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85

Sam Moore

Born
October 12th, 1935

Key Tracks
"Soul Man," "Hold On, I'm Comin'," "Part Time Love"

Influenced
Al Green, Teddy Pendergrass, Bruce Springsteen

"You have to put something in it to make them move," said Sam Moore, half of the Sixties R&B duo Sam and Dave. Moore boasts a scratchy voice with incredible range — all honey-sweet soul and raw sexuality, gutbucket blues and gritty rock. He met fellow struggling club singer Dave Prater on the Miami R&B circuit in 1961; their partnership spawned supercharged classics such as "Soul Man" and "Hold On, I'm Comin'." Guitarist Steve Cropper says that Moore was holding back even on those songs: "There was a dynamic space between Sam and Dave, a wide margin as singers, and I think Sam had to tone down some," he says. Sam and Dave split for good in 1981; two years ago Moore released his first solo album in more than 35 years, featuring guest spots from Sting and Bruce Springsteen.

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84

Darlene Love

Born
July 26th, 1941

Key Tracks
"He's a Rebel," "Christmas (Baby Please Come Home)," "He's Sure the Boy I Love"

Influenced
Cher, Cyndi Lauper

Darlene Love's name did not appear on her first hit, 1962's "He's a Rebel" (it was credited to the Crystals instead of Love's own group of session singers, the Blossoms), but there was nothing anonymous about her voice. On Phil Spector-produced songs such as "He's Sure the Boy I Love" and "Wait Til' My Bobby Gets Home," her husky, church-trained alto — infused with an unusual mix of strength and abject longing — was a rare instrument sturdy enough to vault over the Wall of Sound. Love, whom Bette Midler has called "one of the greatest voices in all of pop music," says two songs best capture her range: " '(Today I Met) The Boy I'm Gonna Marry' is a ballad where I'm pleading, and you get to hear the softness in my voice," Love says, "whereas 'Christmas (Baby Please Come Home)' — it's just all power."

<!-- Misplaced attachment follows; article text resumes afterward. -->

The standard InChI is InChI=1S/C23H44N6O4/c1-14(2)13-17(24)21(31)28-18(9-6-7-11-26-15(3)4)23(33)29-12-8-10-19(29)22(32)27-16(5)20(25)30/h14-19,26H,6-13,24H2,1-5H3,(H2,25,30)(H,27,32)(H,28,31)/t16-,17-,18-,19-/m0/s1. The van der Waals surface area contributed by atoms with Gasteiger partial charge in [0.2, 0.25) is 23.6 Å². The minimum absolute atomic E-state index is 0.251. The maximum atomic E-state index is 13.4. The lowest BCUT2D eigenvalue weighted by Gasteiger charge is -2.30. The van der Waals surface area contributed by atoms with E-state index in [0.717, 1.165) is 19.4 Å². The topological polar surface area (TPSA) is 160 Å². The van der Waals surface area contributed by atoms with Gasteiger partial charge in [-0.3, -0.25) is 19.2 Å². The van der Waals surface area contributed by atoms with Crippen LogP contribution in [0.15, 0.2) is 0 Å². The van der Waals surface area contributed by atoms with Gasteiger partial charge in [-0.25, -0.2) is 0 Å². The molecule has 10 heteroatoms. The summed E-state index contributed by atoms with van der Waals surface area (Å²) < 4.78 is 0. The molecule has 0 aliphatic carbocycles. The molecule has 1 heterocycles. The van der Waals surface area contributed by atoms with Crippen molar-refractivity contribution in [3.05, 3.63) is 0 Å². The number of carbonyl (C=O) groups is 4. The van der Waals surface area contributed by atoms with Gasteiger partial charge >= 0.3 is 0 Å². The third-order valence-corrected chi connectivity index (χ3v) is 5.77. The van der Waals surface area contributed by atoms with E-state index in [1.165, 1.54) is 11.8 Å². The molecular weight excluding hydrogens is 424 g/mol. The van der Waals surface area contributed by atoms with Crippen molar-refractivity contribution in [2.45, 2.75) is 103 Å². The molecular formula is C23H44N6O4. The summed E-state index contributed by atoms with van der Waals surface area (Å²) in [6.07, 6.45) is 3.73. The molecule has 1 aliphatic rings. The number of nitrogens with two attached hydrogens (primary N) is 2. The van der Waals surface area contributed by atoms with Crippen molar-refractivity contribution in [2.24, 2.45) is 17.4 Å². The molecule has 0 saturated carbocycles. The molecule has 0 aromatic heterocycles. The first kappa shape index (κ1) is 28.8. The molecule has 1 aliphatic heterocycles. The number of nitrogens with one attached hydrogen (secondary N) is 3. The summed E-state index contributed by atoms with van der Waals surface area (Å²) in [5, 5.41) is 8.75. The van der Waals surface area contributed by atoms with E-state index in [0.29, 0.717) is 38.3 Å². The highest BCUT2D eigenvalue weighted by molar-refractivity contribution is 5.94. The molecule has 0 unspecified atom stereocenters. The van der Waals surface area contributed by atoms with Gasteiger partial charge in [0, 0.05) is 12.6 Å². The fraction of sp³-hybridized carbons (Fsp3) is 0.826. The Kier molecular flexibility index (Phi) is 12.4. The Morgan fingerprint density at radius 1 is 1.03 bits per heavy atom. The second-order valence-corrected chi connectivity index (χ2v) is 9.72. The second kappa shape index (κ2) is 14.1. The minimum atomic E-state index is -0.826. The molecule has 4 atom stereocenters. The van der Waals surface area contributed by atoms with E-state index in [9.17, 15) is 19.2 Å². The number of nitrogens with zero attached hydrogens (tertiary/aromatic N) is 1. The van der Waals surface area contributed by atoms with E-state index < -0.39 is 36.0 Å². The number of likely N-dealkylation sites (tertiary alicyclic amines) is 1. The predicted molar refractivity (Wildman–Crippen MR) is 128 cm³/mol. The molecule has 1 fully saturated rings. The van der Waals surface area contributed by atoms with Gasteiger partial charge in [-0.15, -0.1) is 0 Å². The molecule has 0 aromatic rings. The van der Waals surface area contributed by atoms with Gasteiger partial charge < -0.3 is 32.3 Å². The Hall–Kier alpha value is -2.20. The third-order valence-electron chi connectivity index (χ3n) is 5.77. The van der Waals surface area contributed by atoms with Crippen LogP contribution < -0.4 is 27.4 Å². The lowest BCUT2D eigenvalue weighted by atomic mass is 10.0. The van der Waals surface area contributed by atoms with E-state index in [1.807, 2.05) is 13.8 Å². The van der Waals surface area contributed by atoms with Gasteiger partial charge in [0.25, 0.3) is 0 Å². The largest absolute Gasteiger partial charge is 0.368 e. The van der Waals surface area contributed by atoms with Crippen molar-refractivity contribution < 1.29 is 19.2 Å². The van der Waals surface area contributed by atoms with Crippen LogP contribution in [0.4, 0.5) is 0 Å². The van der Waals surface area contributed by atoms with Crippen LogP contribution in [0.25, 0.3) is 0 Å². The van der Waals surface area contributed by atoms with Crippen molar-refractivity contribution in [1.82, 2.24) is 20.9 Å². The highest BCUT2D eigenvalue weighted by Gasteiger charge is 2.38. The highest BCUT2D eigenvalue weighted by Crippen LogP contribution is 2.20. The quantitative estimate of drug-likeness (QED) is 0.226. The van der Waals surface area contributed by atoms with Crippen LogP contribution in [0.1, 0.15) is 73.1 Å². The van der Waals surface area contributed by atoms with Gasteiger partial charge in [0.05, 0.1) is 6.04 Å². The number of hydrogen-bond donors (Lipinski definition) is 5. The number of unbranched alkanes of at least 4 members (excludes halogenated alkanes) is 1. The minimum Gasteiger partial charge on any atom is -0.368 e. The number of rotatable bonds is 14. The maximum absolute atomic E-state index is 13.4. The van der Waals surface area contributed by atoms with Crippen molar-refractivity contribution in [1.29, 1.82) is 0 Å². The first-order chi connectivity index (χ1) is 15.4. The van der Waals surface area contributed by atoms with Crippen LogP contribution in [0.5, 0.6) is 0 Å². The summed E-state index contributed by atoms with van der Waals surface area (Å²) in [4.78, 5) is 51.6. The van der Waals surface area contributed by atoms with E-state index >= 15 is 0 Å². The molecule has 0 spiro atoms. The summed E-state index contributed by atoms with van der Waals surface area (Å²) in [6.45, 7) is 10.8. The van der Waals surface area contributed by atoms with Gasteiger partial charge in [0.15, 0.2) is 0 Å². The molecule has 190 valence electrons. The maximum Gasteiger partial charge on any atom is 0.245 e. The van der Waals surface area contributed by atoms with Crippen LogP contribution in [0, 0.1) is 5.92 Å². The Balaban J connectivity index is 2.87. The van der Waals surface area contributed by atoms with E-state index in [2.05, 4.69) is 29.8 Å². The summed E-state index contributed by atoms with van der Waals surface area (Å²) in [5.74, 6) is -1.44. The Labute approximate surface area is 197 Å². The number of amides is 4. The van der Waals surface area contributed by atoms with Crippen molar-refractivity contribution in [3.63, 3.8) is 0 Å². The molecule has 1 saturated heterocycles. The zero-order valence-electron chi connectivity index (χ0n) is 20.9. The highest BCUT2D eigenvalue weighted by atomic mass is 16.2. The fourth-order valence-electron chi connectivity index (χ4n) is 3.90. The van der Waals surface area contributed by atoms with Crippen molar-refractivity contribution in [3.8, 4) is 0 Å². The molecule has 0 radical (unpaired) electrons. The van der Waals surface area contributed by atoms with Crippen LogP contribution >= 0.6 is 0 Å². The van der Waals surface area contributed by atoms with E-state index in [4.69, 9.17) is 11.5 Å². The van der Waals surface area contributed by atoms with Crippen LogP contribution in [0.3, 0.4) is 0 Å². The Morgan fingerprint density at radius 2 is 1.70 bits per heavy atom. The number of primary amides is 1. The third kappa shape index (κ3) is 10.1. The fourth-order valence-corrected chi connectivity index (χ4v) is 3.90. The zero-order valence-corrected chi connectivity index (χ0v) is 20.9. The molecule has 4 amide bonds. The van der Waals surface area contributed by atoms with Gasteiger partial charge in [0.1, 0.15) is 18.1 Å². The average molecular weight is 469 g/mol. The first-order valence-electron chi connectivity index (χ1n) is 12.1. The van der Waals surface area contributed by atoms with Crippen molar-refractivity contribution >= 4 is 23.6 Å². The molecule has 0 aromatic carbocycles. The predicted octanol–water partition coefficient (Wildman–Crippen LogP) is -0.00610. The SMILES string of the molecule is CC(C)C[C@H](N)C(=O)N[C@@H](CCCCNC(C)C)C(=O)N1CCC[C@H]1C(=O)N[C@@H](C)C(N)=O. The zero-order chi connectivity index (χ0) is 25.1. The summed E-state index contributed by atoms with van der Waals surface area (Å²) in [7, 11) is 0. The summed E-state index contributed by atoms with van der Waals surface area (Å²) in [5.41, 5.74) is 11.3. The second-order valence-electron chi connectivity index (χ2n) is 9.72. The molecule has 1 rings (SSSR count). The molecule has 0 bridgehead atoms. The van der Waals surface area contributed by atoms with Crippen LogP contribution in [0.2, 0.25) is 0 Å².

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83

Patti Smith

Born
December 30th, 1946

Key Tracks
"Gloria," "Rock N Roll Nigger," "Because the Night"

Influenced
Chrissie Hynde, PJ Harvey, Cat Power

As a teenager, Michael Stipe considered Patti Smith his favorite singer. Her voice, he said, "wasn't a strained, perfect crescendo of notes. It was this howling, mad beast." Smith unleashed that beast in signature tracks like "Gloria" and "Land" — combinations of classic R&B songs and Smith's stream-of-consciousness slurs, grunts and moans. "She was just real guttural," said Stipe. "It was like all the body noises you make." Smith credits Grace Slick with opening the doors for that kind of vocal anarchy. "She gave us permission to bring a whole new level of strength and intelligence," Smith says. "She created a space for other people to explore." Smith passed that forward: "[Her] whole zeitgeist was that anybody could do it," said Stipe. "I took that literally. I thought, 'If she can sing, I can sing.'

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82

Tom Waits

Born
December 7th, 1949

Key Tracks
"New Coat of Paint," "Downtown Train," "Dirt in the Ground"

Influenced
Nick Cave, James Hetfield, Isaac Brock (Modest Mouse)

Tom Waits' voice "has the smoothness of Barry White, but the raspiness of a mountain lion," says hip-hop producer RZA. The "smoothness" may be hard to believe, but on early solo LPs like 1973's Closing Time and 1974's The Heart of Saturday Night, Waits was more like Hoagy Carmichael than a wild animal, with a jazzy croon lightly covered in gravel. But as Waits' so